School donations could soon be a thing of the past for some families.

Next year, decile one to seven schools can receive $150 per student, per year from the Government, instead of seeking donations from parents.

Around 1,700 schools will be eligible to join the scheme.

Whangarei’s Manaia View School is decile one and would likely opt-in.

Principal Leanne Otene said the funding would “go a long way” at the school.

It had not asked families for a donation for about 12 years.

“It means that every fortnight we are holding a sausage sizzle or a bake sale so that we can provide opportunities for our children.”

She said the school had great support from families, as well as from its teachers.

“We have teachers baking two dozen cupcakes at night for bake sales. They are invested in our children and want to give them these opportunities to participate.”

The school provided subsidies for stationery and sports, and all trips were free.

“Having no donations has never prevented us from providing these opportunities. But that pressure to provide comes at an expense, not just financial but in time and effort.”

She said she “firmly believed” all schools should have been eligible.

“I’ve taught in a variety of deciles in my career and I firmly believe equity in education is one of the most important things. This initiative goes some way in addressing that.”

Whangarei Heads Primary School principal Jodi Edwards said it was “a little bit unfair” that higher deciles missed out. His school is decile eight.

“There are children and families that need support in schools no matter what the decile.”

He said there were families that would have benefitted from the scheme.

“We don’t think of ourselves as disadvantaged out here, but it definitely would have taken a bit of pressure off some of our families.”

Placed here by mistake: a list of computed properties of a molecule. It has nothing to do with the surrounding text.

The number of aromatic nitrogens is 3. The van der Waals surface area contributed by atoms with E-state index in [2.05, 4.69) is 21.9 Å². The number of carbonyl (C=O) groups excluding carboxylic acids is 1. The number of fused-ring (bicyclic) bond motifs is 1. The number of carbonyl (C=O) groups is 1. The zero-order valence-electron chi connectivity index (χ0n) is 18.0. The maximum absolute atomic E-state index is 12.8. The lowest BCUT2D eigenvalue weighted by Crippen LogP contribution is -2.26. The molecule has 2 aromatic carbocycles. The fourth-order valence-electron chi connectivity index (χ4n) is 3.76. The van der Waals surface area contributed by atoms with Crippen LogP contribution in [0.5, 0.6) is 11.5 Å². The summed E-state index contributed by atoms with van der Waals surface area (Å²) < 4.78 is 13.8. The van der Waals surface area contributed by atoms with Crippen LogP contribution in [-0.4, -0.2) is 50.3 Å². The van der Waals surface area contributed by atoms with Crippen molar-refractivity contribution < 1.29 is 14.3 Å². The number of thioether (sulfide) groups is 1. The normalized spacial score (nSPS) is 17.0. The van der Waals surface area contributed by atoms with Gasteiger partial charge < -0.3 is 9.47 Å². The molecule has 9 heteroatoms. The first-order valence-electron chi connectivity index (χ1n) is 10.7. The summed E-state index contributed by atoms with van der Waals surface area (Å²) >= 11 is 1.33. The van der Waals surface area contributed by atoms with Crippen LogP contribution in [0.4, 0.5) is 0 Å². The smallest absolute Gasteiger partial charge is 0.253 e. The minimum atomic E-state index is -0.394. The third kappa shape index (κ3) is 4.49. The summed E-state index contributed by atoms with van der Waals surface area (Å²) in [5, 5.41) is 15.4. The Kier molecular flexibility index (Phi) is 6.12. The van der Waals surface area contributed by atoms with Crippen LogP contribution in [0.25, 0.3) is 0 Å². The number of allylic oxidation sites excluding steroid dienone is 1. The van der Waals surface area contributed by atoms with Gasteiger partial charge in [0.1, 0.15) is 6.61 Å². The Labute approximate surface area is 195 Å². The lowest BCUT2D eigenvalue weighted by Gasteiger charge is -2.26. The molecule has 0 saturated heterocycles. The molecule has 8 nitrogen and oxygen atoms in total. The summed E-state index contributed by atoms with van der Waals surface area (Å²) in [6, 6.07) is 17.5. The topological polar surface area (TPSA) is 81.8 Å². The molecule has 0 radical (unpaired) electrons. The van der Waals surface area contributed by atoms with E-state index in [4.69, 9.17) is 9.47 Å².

He said he was grateful to have supportive families and a strong community.

“Our community is very passionate about the school and offers us great support.”

On the West Coast, Hokitika Primary School principal Shane Baillie said it would make a huge difference.

“At the moment we allow $1000 a year from donations. That’s the most we get.”

Under the new scheme, the school could receive about $20,000.

“That’s dramatically different. We can start at looking at resources for longevity now, not just to get us through to the end of the year.”

The added funding would allow the school to provide more opportunities.

“We have a rock climbing trip coming up that we can’t get enough transport from parents for. With this, we could hire a bus and not have to cancel.”

The financial pressure on families to contribute would also be eased, he said.

“For some parents, they are just scraping by. Just a couple of dollars each week makes a huge difference so this will have a big impact for our whānau.”

Baillie said he did feel for schools that will miss out.

“Relying on the decile system for this, it’s not sharing things equally. It’s not equitable.”

Just 15 minutes down the road from Hokitika, lies the farming communities of Kokatahi and Kowhitirangi.

Kokatahi-Kowhitirangi School Principal Casper Kruger said the funding would have made “a real difference” to the decile eight school.

“It would have been great.”

He said the school didn’t ask for donations from its 50-odd students.

Instead, the school was “very lucky” to have a supportive community.

“We are fortunate we have a very strong home and school organisation that does all the fundraising for us. But this could have eased the pressure on them a bit.”

The school might look at a decile rating review down the track, but it wasn’t on the cards yet.

Otago parent Rachel Owen’s children attend a decile 10 school that asks for about $100 per student as a donation.

“We can afford it and we don’t begrudge it because we know that schools rely on it.”

However, she said relying on the decile system seemed unfair.

“The disadvantaged children should get the advantage, regardless of the decile. There are families in our school that this would have helped immensely.”

Education Minister Chris Hipkins said although donations to schools were voluntary, families could feel pressure to pay them.

“Many students will now be able to get the education they need with less financial pressure on their parents.”

Schools that opt-in would still be able to ask for donations to attend camps and other overnight curriculum trips.

Schools have until November 14 to decide whether or not to opt in to the scheme.

The Ministry of Education would monitor schools that opt in to ensure they did not continue to seek donations from parents.

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